KUALA LUMPUR, Sept 26 – The World Health Organization (WHO) has warned the Philippines of a high risk of polio further spreading after an outbreak was declared last Thursday.
Two cases were reported this month, both caused by vaccine-derived poliovirus type 2 (VDPV2) involving a three-year-old girl from Lanao del Sur in southern Philippines and a five-year-old boy from Laguna Province, about 100km southeast of Metro Manila. The highly contagious disease returned 19 years after the Philippines was declared polio-free in 2000.
Environmental samples taken from sewage in Manila and a waterway in Davao in August have also tested positive for VDPV2.
“Vaccine-derived polioviruses are rarely occurring forms of the poliovirus that have genetically changed from the attenuated (weakened) virus contained in oral polio vaccine,” WHO said in a statement.
“They only occur when the vaccine virus is allowed to pass from person to person for a long time, which can only happen in places with limited immunisation coverage and inadequate sanitation and hygiene.
“Over time, as it is passed between unimmunised people, it can regain the ability to cause disease,” WHO explained.
Despite assuring that the risk of international spread from the Philippines to be low, WHO said the outbreak could get worse domestically due to the low level of immunisation.
“However, the risk of further spread within the Philippines is high due to limited population immunity (coverage of bivalent oral polio vaccine (OPV) and inactivated polio vaccine (IPV) was at 66 per cent and 41 per cent respectively in 2018) and suboptimal AFP (acute flaccid paralysis) surveillance,” WHO said.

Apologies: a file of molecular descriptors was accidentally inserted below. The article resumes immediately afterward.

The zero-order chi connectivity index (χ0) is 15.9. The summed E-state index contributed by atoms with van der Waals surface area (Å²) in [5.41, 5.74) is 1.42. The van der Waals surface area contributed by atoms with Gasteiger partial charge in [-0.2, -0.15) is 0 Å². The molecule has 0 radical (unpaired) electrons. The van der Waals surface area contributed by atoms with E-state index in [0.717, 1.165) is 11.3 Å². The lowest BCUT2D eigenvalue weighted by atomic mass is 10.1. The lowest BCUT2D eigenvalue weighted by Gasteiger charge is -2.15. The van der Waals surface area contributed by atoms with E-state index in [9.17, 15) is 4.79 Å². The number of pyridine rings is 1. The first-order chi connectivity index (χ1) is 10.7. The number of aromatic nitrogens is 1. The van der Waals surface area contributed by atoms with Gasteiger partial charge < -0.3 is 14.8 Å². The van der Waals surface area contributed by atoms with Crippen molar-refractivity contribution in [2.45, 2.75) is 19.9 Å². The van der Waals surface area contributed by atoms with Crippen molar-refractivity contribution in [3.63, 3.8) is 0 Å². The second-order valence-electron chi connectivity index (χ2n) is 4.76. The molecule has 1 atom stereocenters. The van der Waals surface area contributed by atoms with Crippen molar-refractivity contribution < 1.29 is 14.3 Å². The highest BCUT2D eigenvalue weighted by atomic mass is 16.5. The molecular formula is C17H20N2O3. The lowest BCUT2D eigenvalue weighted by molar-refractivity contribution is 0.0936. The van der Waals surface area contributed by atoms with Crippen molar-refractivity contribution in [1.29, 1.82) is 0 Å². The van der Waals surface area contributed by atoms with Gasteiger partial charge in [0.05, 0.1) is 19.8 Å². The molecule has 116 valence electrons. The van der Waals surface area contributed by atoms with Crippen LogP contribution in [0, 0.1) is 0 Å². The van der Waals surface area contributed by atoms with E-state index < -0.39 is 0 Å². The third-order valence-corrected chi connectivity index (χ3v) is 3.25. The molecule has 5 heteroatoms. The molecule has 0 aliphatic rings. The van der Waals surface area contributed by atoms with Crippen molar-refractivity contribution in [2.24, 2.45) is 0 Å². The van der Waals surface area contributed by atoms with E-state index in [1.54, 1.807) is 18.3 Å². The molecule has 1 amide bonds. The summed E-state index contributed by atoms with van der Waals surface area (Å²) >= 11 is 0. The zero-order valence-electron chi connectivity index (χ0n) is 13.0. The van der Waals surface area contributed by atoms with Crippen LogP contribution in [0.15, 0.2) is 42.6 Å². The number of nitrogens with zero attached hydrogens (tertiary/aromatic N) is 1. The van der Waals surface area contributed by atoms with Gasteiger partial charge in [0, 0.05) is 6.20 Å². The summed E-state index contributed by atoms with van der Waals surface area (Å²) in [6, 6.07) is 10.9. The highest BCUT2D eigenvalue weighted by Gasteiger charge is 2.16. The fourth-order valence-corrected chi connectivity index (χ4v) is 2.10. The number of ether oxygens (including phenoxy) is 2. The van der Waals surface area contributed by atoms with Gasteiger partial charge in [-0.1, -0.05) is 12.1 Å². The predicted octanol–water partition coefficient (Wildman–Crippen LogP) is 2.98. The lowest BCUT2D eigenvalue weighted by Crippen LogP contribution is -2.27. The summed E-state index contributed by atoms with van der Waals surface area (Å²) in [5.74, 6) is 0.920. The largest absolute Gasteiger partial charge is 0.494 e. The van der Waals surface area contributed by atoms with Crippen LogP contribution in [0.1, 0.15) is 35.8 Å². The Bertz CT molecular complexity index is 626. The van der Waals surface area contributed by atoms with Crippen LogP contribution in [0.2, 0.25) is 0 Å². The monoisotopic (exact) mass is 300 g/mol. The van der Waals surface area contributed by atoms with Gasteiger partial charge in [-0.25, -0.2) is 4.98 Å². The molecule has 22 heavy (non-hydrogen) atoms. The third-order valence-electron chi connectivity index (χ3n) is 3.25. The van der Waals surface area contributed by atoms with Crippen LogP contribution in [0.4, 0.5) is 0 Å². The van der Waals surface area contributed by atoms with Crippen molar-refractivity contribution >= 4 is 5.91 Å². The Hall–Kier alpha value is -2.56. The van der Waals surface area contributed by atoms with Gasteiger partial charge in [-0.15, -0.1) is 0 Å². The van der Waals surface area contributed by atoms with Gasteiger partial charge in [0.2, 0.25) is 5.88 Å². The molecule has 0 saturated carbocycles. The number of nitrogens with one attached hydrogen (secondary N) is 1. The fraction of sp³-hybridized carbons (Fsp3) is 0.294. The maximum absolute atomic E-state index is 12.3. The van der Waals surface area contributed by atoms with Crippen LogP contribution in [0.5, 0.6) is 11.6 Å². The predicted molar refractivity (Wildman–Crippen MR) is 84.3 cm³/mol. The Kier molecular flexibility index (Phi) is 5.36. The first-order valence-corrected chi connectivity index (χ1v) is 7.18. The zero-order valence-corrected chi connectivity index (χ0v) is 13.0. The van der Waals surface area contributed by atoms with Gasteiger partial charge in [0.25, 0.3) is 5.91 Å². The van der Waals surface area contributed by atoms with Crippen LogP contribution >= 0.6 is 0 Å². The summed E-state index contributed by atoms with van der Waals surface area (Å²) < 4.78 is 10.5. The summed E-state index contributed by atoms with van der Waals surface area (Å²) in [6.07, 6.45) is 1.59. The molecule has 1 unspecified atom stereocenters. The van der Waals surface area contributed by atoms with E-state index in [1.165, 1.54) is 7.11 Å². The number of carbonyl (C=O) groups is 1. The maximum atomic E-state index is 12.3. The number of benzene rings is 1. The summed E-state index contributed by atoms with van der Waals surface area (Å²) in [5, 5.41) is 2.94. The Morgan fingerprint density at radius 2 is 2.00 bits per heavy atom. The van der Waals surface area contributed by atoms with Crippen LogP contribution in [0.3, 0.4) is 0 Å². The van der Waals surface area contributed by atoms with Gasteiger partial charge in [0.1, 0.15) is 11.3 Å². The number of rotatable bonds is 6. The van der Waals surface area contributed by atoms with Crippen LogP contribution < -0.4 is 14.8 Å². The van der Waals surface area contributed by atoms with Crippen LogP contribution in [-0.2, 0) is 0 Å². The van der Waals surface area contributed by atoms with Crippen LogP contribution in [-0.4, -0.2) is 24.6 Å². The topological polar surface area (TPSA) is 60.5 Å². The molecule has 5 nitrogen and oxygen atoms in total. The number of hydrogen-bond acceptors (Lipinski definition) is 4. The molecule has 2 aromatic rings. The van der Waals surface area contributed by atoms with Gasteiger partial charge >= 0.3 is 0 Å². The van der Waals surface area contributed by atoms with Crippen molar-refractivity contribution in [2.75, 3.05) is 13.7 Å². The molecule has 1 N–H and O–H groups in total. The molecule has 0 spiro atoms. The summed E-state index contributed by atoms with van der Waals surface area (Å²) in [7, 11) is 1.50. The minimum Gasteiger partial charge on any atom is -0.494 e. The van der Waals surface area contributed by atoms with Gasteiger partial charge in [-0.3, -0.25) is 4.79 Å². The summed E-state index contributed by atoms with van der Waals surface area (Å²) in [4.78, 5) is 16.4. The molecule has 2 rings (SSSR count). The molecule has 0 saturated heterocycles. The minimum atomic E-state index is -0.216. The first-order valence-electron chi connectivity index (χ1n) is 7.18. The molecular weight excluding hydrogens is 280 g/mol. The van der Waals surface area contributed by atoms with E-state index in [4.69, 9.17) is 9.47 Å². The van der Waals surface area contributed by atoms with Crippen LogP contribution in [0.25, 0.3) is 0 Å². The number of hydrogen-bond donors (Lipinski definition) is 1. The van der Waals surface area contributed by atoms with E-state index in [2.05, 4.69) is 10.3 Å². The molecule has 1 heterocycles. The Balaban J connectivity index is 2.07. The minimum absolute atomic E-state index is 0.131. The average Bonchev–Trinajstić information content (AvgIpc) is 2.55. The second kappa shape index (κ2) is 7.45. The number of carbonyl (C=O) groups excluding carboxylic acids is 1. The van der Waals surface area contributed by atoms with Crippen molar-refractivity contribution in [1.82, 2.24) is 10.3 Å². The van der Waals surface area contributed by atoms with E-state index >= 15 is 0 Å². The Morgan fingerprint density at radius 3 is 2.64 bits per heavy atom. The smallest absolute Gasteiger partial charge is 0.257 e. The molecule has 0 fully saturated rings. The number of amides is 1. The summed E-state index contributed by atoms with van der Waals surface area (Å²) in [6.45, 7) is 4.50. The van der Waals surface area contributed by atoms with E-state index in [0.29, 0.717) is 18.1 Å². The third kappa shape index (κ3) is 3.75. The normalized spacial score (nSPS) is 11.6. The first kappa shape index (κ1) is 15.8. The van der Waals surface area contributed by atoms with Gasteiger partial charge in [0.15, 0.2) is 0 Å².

The Philippines Department of Health (DOH) continued to recommend that all children be vaccinated according to the routine immunisation schedule.
“Immunisation coverage in the Philippines for oral polio vaccines is 66 per cent, but needs to be at 95 per cent,” Rabindra Abeyasinghe, WHO Philippines representative, was quoted telling reporters yesterday, according to Reuters.
Just 40 per cent of children under five have received a polio vaccine by injection.
“If we do the vaccination the way we normally did, and that 30 per cent are not vaccinated, you are seeing another outbreak in another couple of years,” he said.
Furthermore, WHO also requests all travellers and residents in polio-affected areas to be fully vaccinated against polio.
The Southeast Asian nation is expected to introduce an immunisation programme that will initially target children in two areas of the southern region of Mindanao next month.
According to WHO, polio, which mainly affects children below five years of age, invades the nervous system and can cause total paralysis in hours. Among those paralysed, 5 to 10 per cent die when their breathing muscles become immobilised.
The virus is transmitted from person to person mainly through the faecal-oral route. The WHO Western Pacific region was certified polio-free in 2000.